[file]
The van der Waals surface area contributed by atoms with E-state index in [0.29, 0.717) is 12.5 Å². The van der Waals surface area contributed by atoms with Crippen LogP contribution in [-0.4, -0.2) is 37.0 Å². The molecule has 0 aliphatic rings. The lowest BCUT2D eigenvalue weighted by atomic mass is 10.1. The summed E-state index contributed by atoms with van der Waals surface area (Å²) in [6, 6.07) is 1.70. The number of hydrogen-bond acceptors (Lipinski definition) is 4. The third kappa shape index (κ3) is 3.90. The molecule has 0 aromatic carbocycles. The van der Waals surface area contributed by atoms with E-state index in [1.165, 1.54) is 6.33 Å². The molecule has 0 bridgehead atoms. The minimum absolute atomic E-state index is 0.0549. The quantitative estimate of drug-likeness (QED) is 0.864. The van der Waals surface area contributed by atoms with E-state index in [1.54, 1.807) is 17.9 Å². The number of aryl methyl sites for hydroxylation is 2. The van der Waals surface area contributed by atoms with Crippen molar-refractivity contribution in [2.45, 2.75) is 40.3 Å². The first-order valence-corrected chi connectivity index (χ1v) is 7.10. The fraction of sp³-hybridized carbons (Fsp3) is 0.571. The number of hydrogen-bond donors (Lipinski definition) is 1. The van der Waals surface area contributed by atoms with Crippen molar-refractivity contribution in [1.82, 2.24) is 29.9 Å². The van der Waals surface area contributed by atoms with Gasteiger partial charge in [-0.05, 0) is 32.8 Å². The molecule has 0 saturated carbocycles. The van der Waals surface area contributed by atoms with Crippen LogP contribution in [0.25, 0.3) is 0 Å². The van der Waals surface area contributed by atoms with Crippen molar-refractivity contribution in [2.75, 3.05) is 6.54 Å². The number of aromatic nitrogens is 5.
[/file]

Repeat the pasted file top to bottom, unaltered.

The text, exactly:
The van der Waals surface area contributed by atoms with E-state index in [0.29, 0.717) is 12.5 Å². The van der Waals surface area contributed by atoms with Crippen LogP contribution in [-0.4, -0.2) is 37.0 Å². The molecule has 0 aliphatic rings. The lowest BCUT2D eigenvalue weighted by atomic mass is 10.1. The summed E-state index contributed by atoms with van der Waals surface area (Å²) in [6, 6.07) is 1.70. The number of hydrogen-bond acceptors (Lipinski definition) is 4. The third kappa shape index (κ3) is 3.90. The molecule has 0 aromatic carbocycles. The van der Waals surface area contributed by atoms with E-state index in [1.165, 1.54) is 6.33 Å². The molecule has 0 bridgehead atoms. The minimum absolute atomic E-state index is 0.0549. The quantitative estimate of drug-likeness (QED) is 0.864. The van der Waals surface area contributed by atoms with E-state index in [1.54, 1.807) is 17.9 Å². The number of aryl methyl sites for hydroxylation is 2. The van der Waals surface area contributed by atoms with Crippen molar-refractivity contribution in [2.45, 2.75) is 40.3 Å². The first-order valence-corrected chi connectivity index (χ1v) is 7.10. The fraction of sp³-hybridized carbons (Fsp3) is 0.571. The number of hydrogen-bond donors (Lipinski definition) is 1. The van der Waals surface area contributed by atoms with Crippen molar-refractivity contribution in [1.82, 2.24) is 29.9 Å². The van der Waals surface area contributed by atoms with Gasteiger partial charge in [-0.05, 0) is 32.8 Å². The molecule has 0 saturated carbocycles. The van der Waals surface area contributed by atoms with Crippen LogP contribution in [0.25, 0.3) is 0 Å². The van der Waals surface area contributed by atoms with Crippen molar-refractivity contribution in [2.75, 3.05) is 6.54 Å². The number of aromatic nitrogens is 5.